Hundreds of passengers faced delays and disruption on Tuesday evening when Terminal 2 at Manchester Airport lost power. Power was restored within a few hours but, whilst the power cut lasted, passengers could not check in and planes could not be unloaded. Luckily, due to the time of day, it was possible to divert some incoming flights to Terminal 1.
As usual in these sorts of situations, most of the complaints from passengers seem to focus on a lack of communication. This was partly due to the precise nature of the disruption, with the loss of display screens and other normal ways of communicating with passengers in the Terminal. However, some comments on social media make a more general point; saying that airport staff, whilst trying to be helpful, had simply not been given the information they required to answer the questions that people were asking.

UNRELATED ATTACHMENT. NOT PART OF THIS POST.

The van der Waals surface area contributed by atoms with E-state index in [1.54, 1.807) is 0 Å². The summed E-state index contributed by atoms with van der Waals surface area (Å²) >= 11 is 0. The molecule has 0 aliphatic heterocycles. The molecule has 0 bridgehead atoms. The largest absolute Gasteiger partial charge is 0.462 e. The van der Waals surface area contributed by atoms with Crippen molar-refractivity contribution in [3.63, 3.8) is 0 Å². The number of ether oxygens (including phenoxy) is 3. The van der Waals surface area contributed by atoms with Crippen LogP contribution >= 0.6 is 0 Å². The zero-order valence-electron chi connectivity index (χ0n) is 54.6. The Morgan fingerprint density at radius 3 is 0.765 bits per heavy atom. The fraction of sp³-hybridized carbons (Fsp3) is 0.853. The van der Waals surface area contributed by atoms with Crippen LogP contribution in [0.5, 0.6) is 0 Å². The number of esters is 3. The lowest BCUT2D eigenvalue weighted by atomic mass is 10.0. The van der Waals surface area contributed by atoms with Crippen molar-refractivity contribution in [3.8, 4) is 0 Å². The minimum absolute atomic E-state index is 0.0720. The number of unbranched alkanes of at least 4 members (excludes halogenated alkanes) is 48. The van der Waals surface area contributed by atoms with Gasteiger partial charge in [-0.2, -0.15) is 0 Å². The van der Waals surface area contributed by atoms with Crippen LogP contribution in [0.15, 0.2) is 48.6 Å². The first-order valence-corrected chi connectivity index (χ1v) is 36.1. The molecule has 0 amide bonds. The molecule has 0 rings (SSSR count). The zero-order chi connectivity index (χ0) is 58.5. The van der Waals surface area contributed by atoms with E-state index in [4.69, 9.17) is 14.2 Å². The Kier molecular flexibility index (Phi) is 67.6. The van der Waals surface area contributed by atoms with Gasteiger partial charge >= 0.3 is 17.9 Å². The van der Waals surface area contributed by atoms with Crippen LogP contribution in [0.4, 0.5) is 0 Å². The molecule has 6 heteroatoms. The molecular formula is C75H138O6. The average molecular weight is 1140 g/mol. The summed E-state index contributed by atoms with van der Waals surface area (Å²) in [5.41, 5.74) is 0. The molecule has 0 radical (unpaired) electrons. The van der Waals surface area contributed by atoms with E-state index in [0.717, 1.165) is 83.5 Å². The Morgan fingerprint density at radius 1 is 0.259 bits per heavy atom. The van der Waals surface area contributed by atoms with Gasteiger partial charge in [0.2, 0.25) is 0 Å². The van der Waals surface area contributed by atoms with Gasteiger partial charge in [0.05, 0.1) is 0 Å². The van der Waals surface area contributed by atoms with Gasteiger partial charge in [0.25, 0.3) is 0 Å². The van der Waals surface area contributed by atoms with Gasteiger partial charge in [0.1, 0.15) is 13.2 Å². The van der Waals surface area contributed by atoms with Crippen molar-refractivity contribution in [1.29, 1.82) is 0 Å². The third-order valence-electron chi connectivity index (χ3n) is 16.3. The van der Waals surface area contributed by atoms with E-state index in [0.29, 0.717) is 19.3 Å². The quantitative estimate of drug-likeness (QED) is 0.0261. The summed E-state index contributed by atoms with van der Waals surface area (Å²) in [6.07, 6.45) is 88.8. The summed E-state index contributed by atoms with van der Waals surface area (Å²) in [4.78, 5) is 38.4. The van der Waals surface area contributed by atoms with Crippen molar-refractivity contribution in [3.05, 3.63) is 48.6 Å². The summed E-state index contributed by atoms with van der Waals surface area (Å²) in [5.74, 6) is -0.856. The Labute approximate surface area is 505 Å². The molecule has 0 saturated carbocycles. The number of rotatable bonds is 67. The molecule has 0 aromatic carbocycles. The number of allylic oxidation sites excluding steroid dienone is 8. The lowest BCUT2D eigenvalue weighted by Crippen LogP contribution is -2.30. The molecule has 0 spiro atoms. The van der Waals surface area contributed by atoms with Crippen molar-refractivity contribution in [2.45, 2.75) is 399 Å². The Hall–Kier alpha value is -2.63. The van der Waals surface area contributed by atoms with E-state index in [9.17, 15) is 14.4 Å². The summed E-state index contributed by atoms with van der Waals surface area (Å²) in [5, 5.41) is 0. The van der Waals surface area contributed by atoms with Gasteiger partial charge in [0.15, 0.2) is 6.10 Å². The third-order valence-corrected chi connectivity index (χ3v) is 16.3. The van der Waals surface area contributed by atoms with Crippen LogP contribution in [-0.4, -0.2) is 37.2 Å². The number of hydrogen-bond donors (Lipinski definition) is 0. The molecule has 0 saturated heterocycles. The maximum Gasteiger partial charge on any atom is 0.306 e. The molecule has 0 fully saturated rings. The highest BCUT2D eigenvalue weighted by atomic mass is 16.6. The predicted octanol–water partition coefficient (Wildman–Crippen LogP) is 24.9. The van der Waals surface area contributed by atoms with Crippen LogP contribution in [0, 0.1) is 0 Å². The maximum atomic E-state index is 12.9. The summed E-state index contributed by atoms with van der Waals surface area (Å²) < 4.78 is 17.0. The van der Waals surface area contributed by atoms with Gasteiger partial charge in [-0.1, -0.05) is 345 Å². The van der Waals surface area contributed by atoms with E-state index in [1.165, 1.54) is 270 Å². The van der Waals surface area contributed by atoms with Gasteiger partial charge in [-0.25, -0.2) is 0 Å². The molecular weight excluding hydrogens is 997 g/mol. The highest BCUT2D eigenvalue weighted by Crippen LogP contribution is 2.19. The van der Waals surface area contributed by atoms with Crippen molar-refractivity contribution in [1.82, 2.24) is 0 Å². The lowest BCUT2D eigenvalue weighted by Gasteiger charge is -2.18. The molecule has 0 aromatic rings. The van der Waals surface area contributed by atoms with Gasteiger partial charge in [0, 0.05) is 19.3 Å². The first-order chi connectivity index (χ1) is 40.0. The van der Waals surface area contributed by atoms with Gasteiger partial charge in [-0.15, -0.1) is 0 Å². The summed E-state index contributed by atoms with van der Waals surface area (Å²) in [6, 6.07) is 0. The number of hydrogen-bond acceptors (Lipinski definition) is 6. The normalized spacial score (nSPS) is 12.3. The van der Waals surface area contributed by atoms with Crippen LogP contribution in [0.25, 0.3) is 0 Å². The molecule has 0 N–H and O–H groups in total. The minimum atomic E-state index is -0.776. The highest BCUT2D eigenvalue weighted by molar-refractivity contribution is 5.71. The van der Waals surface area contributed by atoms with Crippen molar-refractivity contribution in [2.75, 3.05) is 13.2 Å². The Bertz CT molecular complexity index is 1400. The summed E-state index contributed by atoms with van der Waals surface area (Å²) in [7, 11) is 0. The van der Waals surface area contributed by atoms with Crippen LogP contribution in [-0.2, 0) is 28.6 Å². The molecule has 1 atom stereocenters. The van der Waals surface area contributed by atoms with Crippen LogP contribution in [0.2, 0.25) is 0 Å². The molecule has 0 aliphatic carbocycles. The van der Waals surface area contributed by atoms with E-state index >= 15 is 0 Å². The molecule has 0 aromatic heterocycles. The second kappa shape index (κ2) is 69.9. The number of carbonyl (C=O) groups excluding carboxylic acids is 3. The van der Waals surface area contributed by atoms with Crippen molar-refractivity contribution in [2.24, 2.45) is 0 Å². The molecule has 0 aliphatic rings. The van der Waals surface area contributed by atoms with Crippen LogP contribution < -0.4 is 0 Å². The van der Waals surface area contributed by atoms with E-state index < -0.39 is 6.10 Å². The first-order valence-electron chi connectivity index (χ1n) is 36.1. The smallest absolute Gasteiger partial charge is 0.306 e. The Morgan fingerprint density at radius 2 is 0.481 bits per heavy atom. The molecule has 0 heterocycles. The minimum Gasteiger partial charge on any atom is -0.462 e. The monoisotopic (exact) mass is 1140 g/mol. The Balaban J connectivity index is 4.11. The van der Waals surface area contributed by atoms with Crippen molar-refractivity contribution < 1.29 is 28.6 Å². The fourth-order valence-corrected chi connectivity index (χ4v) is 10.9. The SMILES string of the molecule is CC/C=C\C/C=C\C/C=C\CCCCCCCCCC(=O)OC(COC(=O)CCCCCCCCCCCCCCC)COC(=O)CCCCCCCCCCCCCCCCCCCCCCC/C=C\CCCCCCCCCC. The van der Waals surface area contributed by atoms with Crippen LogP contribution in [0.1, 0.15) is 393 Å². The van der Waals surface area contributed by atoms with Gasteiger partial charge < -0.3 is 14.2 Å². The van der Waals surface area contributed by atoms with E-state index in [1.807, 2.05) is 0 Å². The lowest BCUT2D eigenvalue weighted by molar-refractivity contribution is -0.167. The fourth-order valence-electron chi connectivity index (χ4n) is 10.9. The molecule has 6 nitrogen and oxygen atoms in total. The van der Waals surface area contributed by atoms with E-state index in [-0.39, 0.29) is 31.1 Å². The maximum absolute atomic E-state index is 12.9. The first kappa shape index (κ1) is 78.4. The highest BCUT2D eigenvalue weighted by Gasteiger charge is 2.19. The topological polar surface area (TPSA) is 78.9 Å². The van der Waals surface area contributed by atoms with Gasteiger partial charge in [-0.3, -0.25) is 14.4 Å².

Whilst not knowing how accurate this criticism is in this instance, it is certainly true that many organisations’ crisis communications plans focus on communicating with the media and external stakeholders and neglect communication with their own staff. Not only are staff an important stakeholder group in their own right, but many of them are also in direct contact with customers so are an important communications channel too. A little time taken in planning and rehearsing procedures for communicating with staff during an incident will pay big dividends.